A 1:42.136 puts EG 0,0 Marc VDS’ Mike Di Meglio in fourth on the opening day at the Circuit Ricardo Tormo, but it wasn’t such a successful day for fellow Frenchman Randy de Puniet. The LCR-E Team rider suffered a nasty highside at Turn 11 and will have an x-ray on Monday evening on his foot, the former MotoGP™ podium finisher will be back on the bike for Day 2 and 3 though. Nico Terol (Openbank Angel Nieto Team) rounded out the top five with a 1:42.155.
Marquez had three HRC bikes at his disposal for the test: one standard, one with a carbon covered frame and one that looks to be Takaaki Nakagami’s 2018 model. The number 93 completed 80 laps on Monday, but it wasn’t all so smooth. Marquez crashed at Turn 4, with teammate Jorge Lorenzo going down at Turn 9 – riders ok. In the LCR Honda garage, Nakagami got to try a 2019-spec RC213V, with Cal Crutchlow having some aerodynamic parts to test for HRC – Lorenzo also circulated with a new aero package.
It was the moment that shaped the 2019 Gran Premi Monster Energy de Catalunya. On Lap 2, Repsol Honda Team’s Jorge Lorenzo tucked the front at Turn 10, taking Andrea Dovizioso (Mission Winnow Ducati) and the two Monster Energy Yamaha MotoGP riders of Maverick Viñales and Valentino Rossi down with him.
Two years later, in 2018, the team would expand further by entering a bike on the Moto2™ grid. Ridden by Khairuddin, and later Niki Tuuli, they earned their first points in the intermediate class at last year’s Thai Grand Prix. In July of the same year it was announced they would take their biggest leap to date by joining the MotoGP™ grid, in a partnership with Yamaha. The Petronas Yamaha SRT squad was born.
“But I got away at the start really well, I was maybe in tenth or eight on the first lap, it was a really solid first lap. I was seventh on lap two and I went into the corner seventh and came out third, with a little help from George, so that was alright. But no, I’m sorry for those guys. It was a good old race with myself, Petrux, Fabio and Rins.”
The grand total raised by the day is an incredible €6320, which will go towards the life-saving work of Two Wheels for Life – the Official Charity of MotoGP™. The next chance fans have to visit the paddock is at Assen, with two more opportunities later in the year at Aragon and Valencia, too. Don’t miss your chance to go behind the scenes at MotoGP™!
“Yeah yeah, very very hot. Very hot day. Today, before the race, I was in my office on the sofa I say to myself, because sometimes when you say something to it brings bad luck, at least in Italy we think this,” began Petrucci, who goes on to explain the crash that saw him go from fifth to second in a matter of seconds.
Despite possessing a fair amount of motorcycle touring experience, I’ve never been particularly good at packing light. It’s not entirely an obsession with bringing lots of creature comforts–I also wear size 13 shoes, one pair of which can wipe out a small saddlebag if I have to bring more than the boots on my feet.
When I do need more space I usually break out some soft luggage. The easiest type of bag to add to any luggage ensemble or use on its own is the good ol’ seat bag or tail bag. Important features to look for include a simple but safe and reliable mounting system; the ability to expand when you need to bring back more than you left with; and at least a little bit of style to complement your bike. Fly Racing’s 20.5-liter Tail Bag offers all of this and more at an affordable price, including a red-lined interior that makes finding stuff inside easier, and internal stiffeners with flaps that flip up to support it when the bag is expanded to its full 27-liter capacity.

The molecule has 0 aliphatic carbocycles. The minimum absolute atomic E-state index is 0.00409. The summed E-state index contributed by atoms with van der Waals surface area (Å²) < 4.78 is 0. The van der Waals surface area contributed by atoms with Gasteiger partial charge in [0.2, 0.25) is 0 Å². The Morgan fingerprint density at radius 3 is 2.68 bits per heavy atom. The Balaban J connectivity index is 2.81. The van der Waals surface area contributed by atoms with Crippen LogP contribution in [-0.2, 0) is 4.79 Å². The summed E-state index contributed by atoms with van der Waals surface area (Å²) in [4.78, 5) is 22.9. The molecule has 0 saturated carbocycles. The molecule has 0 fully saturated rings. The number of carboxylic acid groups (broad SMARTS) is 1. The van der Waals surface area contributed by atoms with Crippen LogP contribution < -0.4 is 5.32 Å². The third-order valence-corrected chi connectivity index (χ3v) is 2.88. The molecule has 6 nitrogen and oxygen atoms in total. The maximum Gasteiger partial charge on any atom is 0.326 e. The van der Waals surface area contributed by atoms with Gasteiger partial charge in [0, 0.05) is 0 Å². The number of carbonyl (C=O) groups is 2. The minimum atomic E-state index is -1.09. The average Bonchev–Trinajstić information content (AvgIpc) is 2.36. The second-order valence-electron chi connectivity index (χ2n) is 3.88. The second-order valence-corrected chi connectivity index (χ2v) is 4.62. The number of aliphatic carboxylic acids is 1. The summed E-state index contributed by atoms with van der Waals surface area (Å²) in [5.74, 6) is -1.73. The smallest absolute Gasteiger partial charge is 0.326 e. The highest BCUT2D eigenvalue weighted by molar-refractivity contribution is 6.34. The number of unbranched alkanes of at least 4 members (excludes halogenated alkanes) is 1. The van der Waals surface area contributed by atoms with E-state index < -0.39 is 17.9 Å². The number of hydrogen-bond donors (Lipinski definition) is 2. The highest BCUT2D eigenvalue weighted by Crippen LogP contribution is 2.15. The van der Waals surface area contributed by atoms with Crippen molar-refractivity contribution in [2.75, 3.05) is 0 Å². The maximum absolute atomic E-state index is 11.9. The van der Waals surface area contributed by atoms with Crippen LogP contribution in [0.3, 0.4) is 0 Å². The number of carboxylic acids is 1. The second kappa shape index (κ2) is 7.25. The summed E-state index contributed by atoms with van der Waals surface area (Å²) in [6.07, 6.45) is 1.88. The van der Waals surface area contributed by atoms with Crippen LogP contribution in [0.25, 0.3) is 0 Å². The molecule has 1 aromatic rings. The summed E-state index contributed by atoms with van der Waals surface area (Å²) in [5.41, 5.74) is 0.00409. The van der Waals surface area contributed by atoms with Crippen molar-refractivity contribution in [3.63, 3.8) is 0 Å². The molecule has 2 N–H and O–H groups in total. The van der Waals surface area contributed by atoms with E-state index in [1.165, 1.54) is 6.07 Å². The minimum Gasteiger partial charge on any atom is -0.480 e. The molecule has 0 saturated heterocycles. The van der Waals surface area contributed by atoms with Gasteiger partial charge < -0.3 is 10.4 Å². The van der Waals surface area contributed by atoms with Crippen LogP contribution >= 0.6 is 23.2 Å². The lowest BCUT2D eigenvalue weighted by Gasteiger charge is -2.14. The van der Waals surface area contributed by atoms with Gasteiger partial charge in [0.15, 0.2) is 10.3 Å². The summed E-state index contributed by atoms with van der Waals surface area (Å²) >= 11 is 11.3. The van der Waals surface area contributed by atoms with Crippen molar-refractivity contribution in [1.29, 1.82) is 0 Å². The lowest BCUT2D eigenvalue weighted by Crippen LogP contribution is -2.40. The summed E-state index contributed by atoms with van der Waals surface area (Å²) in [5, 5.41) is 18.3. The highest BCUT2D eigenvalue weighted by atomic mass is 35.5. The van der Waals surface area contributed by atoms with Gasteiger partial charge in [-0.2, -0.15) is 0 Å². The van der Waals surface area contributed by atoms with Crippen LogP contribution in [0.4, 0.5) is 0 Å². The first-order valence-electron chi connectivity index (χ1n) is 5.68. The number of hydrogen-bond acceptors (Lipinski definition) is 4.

At 15 inches long, 9 inches wide and 8.5 inches high unexpanded, the Fly Racing Tail Bag is intended to be mounted lengthwise on a passenger seat/luggage rack, and its unique but simple mounting system makes it easy to do so if you have the space. Instead of bungees or straps with quick-release buckles, there are four nylon web straps with loops at one end and swivel clips at the other, with a simple strap retainer in between that is used to adjust the length. It takes a bit of fiddling to get them all properly adjusted and the bag clipped to the bike, but once you do it’s not going anywhere. And you don’t have to undo the straps to remove the bag and take it with you, because it unzips from its base.
The strap clips snap onto plastic loops on the bottom corners of the base, which have flaps underneath to keep them from scratching paint. Four additional loops can be used to strap stuff to the top of the bag, and there’s a key keeper inside. Two zippered pockets on the sides of the bag and organizer pockets inside the lid are great for small items, and the piping and logos on the black bag are reflective. In addition to the sewn-on carry handle the bag comes with a shoulder strap and a rain cover. Unexpanded the bag holds my big ol’ tennis shoes, toilet kit, first aid kit, MotoPump, flat kit and tire irons, and I can cram in a jacket liner by expanding it.
The zippers for the base and lid seem on the light-duty side for this application, but I haven’t had any problems with them so far, and Fly Racing offers a 2-year warranty for workmanship and materials. At an MSRP of $89.95 the Fly Racing Tail Bag is economical in addition to versatile, capacious and secure. Also available are Saddle Bags ($119.95) with similar features that integrate with the Tail Bag as well as several nice tank bags.
For more information, see your dealer or visit flyracing.com.
The work doesn’t stop for Marquez, the seven-time World Champion has three HRC machines at his disposal today in Barcelona, with Michelin bringing four different types of rear tyres for the riders to try – three of them are for the 2020 season. The fourth tyre is one Michelin are testing for the Australian and Thai GPs, a stiffer, more rigid compound designed to help control the temperature of the tyre better.